I saw it, and – SHOCK! – it didn’t turn me gay.
I know that a strange contingent of the conservative Christian community seems to think that by the mere watching of a film like Brokeback Mountain – with its “homosexual agenda” – a straight guy might develop a queer eye, but nothing could be further from the truth.
When I dutifully went to see the film (years ago) it was sold out. I could have chalked up the red flag to divine providence, but I had also tried to see The Ringer and met the same rebuff. Since I didn’t want to believe God was overruling my desire to see the comedic star of Jackass fix the special Olympics, I couldn’t use the same logic to justify skipping Ang Lee‘s controversial film.
Brokeback Mountain focuses on Ennis Del Mar, played by (the late) Heath Ledger, a tight-lipped redneck ranch hand in the 1960s looking for any work he can get. He and a stranger named Jack Twist (Jake Gyllenhaal) spend an isolated summer on the cold mountain the film is named for, and we discover almost immediately that Jack and his father have apparently never gotten along, and Ennis’ mother and father passed away when he was young (he was raised by a brother, but now feels abandoned). Both men have glaring problems with fatherly and male affection. Moreover, for Ennis summer’s end will bring marriage and responsibilities of husband and future father, which—considering his upbringing—weigh uncomfortably on the young man.
Drinking themselves into a stupor, the two frustrated men eventually engage in a homosexual tryst. Jack seems more comfortable with this, whereas Ennis is initially resistant. The next morning it’s just both of them and the lonely mountain with seemingly no consequences. The relationship continues as they play like boys during the day, shirk their responsibilities, and play lovers at night. The mountain becomes an oasis from the reality below, with responsibilities and expectations ahead. Called down a month early, Ennis is robbed of any chance for conversation or closure.
Both men marry and have children, but Ennis is a self-centered bigot and a drunk who can’t make ends meet; providing for his family irritates him and he pines for the carefree time he spent with Jack and the intimacy that came more easily. When Twist visits, they abscond to the mountains for “fishing trips”, seeking to recreate their oasis. Over the years, Jack tries to talk Ennis into leaving wife and children, but Ennis wrestles with varied fears and guilt around what he is doing, what that makes him, what others will think or do to them, and more.
Eventually, Ennis’ decisions cost him his marriage and leave his life in ruin, because he ultimately can’t commit to anything: his job, his wife, his kids, or his homosexual lover on the side. The film ends in a rather pitiful tragedy with very little hope for Ennis, living in a trailer with his regret and only a small hope that perhaps he’ll finally invest in the life of his adult daughter.
What’s unique about this film is that it does little to assign blame; director Ang Lee has done a masterful job displaying damaged people in a flawed culture who live confused lives. A viewer may assign the blame to culture, Jack, Ennis, adultery, genetics, upbringing, or any number of combined factors. They’ll likely lay the blame according to whatever worldview they walk in with. Some might paint the abusive, drunken Ennis Del Mar as a victim of a culture that would never accept him. Others might point out that this explanation doesn’t justify lies, deceit, adultery, marriage to a woman he won’t love, and horrible parenting. Almost all of Lee’s films (Sense and Sensibility, Crouching Tiger, Hidden Dragon, even Hulk) carry an undercurrent regarding life— that it is something laborious that must be endured with great patience, if it can be endured at all. The filmmaker vividly captures King Solomon’s Ecclesiastical lament, that life seems burdensome and wearying and ultimately meaningless. This film depicts a particularly ponderous ponderosa, and Ennis Del Mar is crushed under its weight.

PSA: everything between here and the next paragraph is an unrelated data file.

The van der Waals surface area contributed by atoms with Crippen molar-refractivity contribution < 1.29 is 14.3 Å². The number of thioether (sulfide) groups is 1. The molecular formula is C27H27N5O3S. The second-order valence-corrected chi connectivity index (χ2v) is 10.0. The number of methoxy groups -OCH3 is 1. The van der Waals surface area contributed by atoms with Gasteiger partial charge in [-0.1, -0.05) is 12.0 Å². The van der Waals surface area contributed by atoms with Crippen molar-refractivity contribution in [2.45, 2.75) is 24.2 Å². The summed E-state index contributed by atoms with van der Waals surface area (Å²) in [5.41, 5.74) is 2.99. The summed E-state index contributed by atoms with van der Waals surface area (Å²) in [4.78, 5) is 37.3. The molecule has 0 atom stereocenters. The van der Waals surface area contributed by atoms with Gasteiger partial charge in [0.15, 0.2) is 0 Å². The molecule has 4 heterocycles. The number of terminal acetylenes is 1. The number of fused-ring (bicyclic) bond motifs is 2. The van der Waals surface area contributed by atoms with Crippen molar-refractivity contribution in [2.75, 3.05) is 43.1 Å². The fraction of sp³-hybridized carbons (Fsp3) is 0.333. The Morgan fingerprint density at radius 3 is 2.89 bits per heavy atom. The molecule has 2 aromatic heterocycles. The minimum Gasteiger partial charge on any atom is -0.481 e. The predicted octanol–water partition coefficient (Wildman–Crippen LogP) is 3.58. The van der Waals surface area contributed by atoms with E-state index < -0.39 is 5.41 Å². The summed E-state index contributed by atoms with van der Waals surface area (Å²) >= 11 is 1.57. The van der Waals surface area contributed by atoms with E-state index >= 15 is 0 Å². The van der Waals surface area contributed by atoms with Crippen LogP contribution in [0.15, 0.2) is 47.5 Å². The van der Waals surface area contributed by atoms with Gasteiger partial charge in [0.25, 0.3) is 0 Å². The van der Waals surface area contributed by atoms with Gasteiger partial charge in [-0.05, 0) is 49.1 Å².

Ultimately, this film portrays the consequences of adultery and an over-idealized tryst. We don’t know what might have happened if Ennis Del Mar had been able to live Jack’s dream of an openly homosexual life. Pinning his demeanor and behavior on that restriction is a big assumption; he might have been an equally ornery, abusive drunk with his male lover once reality set in. The problem with both men—also established early in the film— is not merely that they lacked strong or admirable father figures, but that they don’t know anything about God, and ultimately nothing about love, purpose, direction, or being men, seeking to avoid the rigors and roles of a man and perpetually making life harder for each other, stewing in a poisonous combination of pride, bitterness, lust and self-loathing.
Despite claims that this film in some way promotes some homosexual agenda, Brokeback Mountain does not give us well-balanced gay men oppressed by a conservative culture; it depicts damaged and conflicted men trying to mitigate the pain and void in their lives, with unsatisfactory results.
(originally reviewed for and published at hollywoodjesus.com)